import pymc3 as pm

from mpl_toolkits import mplot3d
import matplotlib as mpl
import matplotlib.pyplot as plt
%matplotlib inline
plt.style.use('seaborn-muted')

import plotnine as pn
import mizani.breaks as mzb
import mizani.formatters as mzf

import seaborn as sns
from tqdm import tqdm
import warnings
warnings.filterwarnings("ignore")

p=print
p()

# convenience functions

# add spread as percentage of spot

# add instrinsic values
def create_intrinsic(df):
# create intrinsic value column
call_intrinsic = df.query('optionType == "Call"').loc[:, 'underlyingPrice']\
- df.query('optionType == "Call"').loc[:, 'strikePrice']
put_intrinsic = df.query('optionType == "Put"').loc[:, 'strikePrice']\
- df.query('optionType == "Put"').loc[:, 'underlyingPrice']

df['intrinsic_value'] = [np.nan] * df.shape
(df.loc[df['optionType'] == "Call", ['intrinsic_value']]) = call_intrinsic
(df.loc[df['optionType'] == "Put", ['intrinsic_value']]) = put_intrinsic
return df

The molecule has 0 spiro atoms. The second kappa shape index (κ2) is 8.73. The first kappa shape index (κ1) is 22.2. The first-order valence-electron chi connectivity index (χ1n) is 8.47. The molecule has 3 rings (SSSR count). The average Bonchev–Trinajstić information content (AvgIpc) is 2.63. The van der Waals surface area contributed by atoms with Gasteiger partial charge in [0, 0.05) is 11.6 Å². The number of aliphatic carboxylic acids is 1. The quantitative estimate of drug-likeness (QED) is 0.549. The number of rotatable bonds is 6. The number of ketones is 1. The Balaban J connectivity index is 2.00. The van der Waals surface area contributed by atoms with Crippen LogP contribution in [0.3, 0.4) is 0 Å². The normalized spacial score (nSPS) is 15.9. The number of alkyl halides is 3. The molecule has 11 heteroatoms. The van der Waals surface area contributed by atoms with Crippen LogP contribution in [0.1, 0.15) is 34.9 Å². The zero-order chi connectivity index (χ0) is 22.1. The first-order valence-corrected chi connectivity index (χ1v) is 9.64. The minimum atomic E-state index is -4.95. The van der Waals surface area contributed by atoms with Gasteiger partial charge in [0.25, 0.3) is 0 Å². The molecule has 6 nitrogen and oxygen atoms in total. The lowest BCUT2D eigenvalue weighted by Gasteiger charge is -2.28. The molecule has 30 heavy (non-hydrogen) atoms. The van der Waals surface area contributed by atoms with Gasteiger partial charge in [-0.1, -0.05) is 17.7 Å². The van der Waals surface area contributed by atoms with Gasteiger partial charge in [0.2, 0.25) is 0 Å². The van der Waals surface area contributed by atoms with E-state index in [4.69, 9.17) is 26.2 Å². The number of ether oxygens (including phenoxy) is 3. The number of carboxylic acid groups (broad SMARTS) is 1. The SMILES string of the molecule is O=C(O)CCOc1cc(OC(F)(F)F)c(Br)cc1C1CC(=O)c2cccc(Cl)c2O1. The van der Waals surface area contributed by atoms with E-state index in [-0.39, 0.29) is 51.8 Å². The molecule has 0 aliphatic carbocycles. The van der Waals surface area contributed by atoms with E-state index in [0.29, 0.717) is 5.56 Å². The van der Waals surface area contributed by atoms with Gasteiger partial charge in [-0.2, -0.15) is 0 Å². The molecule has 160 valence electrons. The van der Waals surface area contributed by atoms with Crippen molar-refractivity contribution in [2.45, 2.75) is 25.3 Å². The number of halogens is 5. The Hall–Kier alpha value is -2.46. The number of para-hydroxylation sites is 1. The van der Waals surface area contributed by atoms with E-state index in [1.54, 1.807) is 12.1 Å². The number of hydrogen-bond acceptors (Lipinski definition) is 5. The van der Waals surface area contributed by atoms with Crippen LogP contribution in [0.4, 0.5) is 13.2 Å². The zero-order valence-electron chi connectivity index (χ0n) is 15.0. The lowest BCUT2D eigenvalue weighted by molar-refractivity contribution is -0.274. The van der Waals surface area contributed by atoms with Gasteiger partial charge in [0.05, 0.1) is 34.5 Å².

# fn: code adapted from https://github.com/jonsedar/pymc3_vs_pystan/blob/master/convenience_functions.py
def custom_describe(df, nidx=3, nfeats=20):
''' Concat transposed topN rows, numerical desc & dtypes '''

print(df.shape)
nrows = df.shape

rndidx = np.random.randint(0,len(df),nidx)
dfdesc = df.describe().T

for col in ['mean','std']:
dfdesc[col] = dfdesc[col].apply(lambda x: np.round(x,2))

dfout = pd.concat((df.iloc[rndidx].T, dfdesc, df.dtypes), axis=1, join='outer')
dfout = dfout.loc[df.columns.values]
dfout.rename(columns={0:'dtype'}, inplace=True)

# add count nonNAN, min, max for string cols
nan_sum = df.isnull().sum()
dfout['count'] = nrows - nan_sum
dfout['min'] = df.min().apply(lambda x: x[:6] if type(x) == str else x)
dfout['max'] = df.max().apply(lambda x: x[:6] if type(x) == str else x)
dfout['nunique'] = df.apply(pd.Series.nunique)
dfout['nan_count'] = nan_sum
dfout['pct_nan'] = nan_sum / nrows